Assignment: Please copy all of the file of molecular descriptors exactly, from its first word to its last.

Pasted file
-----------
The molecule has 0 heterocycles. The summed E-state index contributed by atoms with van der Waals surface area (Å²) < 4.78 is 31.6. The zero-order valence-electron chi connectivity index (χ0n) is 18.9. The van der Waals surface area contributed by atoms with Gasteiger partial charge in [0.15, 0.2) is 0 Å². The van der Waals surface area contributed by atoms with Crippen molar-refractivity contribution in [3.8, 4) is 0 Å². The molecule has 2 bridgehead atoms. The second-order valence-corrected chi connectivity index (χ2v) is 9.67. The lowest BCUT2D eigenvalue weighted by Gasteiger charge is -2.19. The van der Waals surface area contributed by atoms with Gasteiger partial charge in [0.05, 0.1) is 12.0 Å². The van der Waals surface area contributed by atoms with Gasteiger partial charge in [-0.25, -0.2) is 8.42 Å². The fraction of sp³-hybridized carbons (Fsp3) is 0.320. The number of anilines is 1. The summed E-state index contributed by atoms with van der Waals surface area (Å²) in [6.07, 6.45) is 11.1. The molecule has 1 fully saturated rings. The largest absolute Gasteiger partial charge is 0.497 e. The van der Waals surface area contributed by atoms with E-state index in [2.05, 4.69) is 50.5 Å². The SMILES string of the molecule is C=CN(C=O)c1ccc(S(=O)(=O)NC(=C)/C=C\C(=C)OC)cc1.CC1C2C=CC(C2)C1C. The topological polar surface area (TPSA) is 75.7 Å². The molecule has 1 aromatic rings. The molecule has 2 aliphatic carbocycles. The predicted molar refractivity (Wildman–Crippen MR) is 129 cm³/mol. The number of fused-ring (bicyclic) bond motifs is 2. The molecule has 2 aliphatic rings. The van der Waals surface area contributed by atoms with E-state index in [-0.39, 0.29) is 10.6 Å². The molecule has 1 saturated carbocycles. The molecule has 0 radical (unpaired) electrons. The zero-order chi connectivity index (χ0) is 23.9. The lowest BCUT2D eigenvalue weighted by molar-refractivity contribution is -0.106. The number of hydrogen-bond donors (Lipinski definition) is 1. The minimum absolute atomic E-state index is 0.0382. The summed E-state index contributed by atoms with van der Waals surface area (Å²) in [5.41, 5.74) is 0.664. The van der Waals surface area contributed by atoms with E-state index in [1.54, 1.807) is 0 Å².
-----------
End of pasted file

The molecule has 0 heterocycles. The summed E-state index contributed by atoms with van der Waals surface area (Å²) < 4.78 is 31.6. The zero-order valence-electron chi connectivity index (χ0n) is 18.9. The van der Waals surface area contributed by atoms with Gasteiger partial charge in [0.15, 0.2) is 0 Å². The van der Waals surface area contributed by atoms with Crippen molar-refractivity contribution in [3.8, 4) is 0 Å². The molecule has 2 bridgehead atoms. The second-order valence-corrected chi connectivity index (χ2v) is 9.67. The lowest BCUT2D eigenvalue weighted by Gasteiger charge is -2.19. The van der Waals surface area contributed by atoms with Gasteiger partial charge in [0.05, 0.1) is 12.0 Å². The van der Waals surface area contributed by atoms with Gasteiger partial charge in [-0.25, -0.2) is 8.42 Å². The fraction of sp³-hybridized carbons (Fsp3) is 0.320. The number of anilines is 1. The summed E-state index contributed by atoms with van der Waals surface area (Å²) in [6.07, 6.45) is 11.1. The molecule has 1 fully saturated rings. The largest absolute Gasteiger partial charge is 0.497 e. The van der Waals surface area contributed by atoms with E-state index in [2.05, 4.69) is 50.5 Å². The SMILES string of the molecule is C=CN(C=O)c1ccc(S(=O)(=O)NC(=C)/C=C\C(=C)OC)cc1.CC1C2C=CC(C2)C1C. The topological polar surface area (TPSA) is 75.7 Å². The molecule has 1 aromatic rings. The molecule has 2 aliphatic carbocycles. The predicted molar refractivity (Wildman–Crippen MR) is 129 cm³/mol. The number of fused-ring (bicyclic) bond motifs is 2. The molecule has 2 aliphatic rings. The van der Waals surface area contributed by atoms with E-state index in [-0.39, 0.29) is 10.6 Å². The molecule has 1 saturated carbocycles. The molecule has 0 radical (unpaired) electrons. The zero-order chi connectivity index (χ0) is 23.9. The lowest BCUT2D eigenvalue weighted by molar-refractivity contribution is -0.106. The number of hydrogen-bond donors (Lipinski definition) is 1. The minimum absolute atomic E-state index is 0.0382. The summed E-state index contributed by atoms with van der Waals surface area (Å²) in [5.41, 5.74) is 0.664. The van der Waals surface area contributed by atoms with E-state index in [1.54, 1.807) is 0 Å².